Warsan Shire said that no one puts their children in a boat unless the water is safer than the land. Looking at the condition at the detention facilities, it’s clear the same holds true. No one would risk the squalor, the treatment, the lack of legal protections and, most importantly, no one would ever risk the separation from their children unless they had no other choice.
A Telling Mistake
One 18-year-old, Francisco Galicia, was held for three weeks and lost 20 pounds, describing the unlivable conditions. Since freed, he has spoken out. And what’s made headlines about his story is one basic fact — that he is American. He was born in the USA.
And of course, it’s unthinkable — it is almost unbelievable that a country could treat one of its own that way. So that’s what newspapers point to, that’s what the headlines read. But this discrimination, this abuse, this othering — it’s not about citizenship. It’s not about American versus not American, it’s not even just about borders — it’s about racism.
This deep-rooted racism and xenophobia have been apparent through every step of Trump’s administration. From the early days of the Muslim travel ban through to telling four US congresswomen to “go back” to their home countries. Those four women were all American — three of them were born here. But, despite his active role in the “birther” movement, simply where you’re born isn’t at the heart of Trump’s prejudice.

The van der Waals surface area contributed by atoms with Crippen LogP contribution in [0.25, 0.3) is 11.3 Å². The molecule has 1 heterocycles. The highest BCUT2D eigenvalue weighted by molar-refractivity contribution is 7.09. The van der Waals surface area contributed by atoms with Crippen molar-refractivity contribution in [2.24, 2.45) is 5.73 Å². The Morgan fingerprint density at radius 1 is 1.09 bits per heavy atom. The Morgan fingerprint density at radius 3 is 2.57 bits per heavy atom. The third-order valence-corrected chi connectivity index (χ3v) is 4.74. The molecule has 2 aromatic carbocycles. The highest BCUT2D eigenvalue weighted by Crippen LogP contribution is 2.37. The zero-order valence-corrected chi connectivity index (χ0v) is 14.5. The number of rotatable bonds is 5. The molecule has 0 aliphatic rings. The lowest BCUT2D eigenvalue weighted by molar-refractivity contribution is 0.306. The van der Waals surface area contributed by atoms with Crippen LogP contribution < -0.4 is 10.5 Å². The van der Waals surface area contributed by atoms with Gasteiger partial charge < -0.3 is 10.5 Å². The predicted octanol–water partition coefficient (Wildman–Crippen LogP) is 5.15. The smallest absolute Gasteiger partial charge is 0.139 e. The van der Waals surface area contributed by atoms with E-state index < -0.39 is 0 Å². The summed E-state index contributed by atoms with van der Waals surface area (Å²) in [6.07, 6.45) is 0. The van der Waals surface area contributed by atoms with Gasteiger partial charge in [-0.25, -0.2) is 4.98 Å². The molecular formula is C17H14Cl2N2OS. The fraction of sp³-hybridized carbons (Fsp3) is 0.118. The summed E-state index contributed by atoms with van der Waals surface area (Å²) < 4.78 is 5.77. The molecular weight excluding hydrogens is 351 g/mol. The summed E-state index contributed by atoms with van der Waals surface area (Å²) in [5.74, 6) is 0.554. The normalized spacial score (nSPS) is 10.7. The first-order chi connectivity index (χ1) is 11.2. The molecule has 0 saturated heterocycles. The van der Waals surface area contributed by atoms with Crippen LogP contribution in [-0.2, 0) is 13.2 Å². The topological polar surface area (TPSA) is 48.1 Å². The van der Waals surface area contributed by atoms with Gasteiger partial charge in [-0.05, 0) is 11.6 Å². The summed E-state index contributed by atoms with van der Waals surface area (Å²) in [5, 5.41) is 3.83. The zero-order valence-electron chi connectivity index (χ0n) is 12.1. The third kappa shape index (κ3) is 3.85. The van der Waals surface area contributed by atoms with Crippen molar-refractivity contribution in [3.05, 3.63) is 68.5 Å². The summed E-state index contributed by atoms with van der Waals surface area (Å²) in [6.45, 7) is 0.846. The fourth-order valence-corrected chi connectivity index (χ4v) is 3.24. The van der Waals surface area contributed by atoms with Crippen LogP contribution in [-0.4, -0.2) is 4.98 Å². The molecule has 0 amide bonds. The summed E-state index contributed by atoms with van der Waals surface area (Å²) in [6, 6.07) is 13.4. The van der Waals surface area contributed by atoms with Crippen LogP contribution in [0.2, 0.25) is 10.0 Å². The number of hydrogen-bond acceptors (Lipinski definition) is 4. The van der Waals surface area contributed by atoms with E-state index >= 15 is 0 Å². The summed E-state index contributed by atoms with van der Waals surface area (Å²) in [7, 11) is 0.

It’s about your skin color. Your class, your gender, your sexuality, your religion, but more than anything else, it’s discrimination and racism in the truest sense of the word. When they saw Francisco Galicia they saw his Mexican heritage, they saw his name — and they ignored everything else. Because what ties him to this country doesn’t matter to this administration, it’s about anything and everything that makes him different to them.
So yes, it’s shocking that a country would detain one of its own for three weeks in deplorable conditions. That he was denied the right to shower for over three weeks, that he was forced to sleep on the floor — this is not how a country should treat its citizens. But it’s not really about citizenship — because that’s not how any country should treat anyone.
When we start to think in qualifiers, when we start to point out the most egregious versions of what’s happening, we start to lose sight of how disgusting it is at its core. We need to talk about the deaths, we need to talk about the extremes — of course we do. We need to get angry.
But we also need to remember that the people who are being treated the best at these detention centers are still being treated more unfairly and despicably than should ever be allowed. That the baseline of what’s happening is bad enough.
We look back in shame on how Japanese Americans were treated when this debate reared its ugly head during World War II — and yet we’ve arrived here again. The time for debate about definitions and limits is over — it’s time for action.
To learn more about the current border crisis and to lend a hand, please consider supporting one of the many charities supporting migrants and refugees.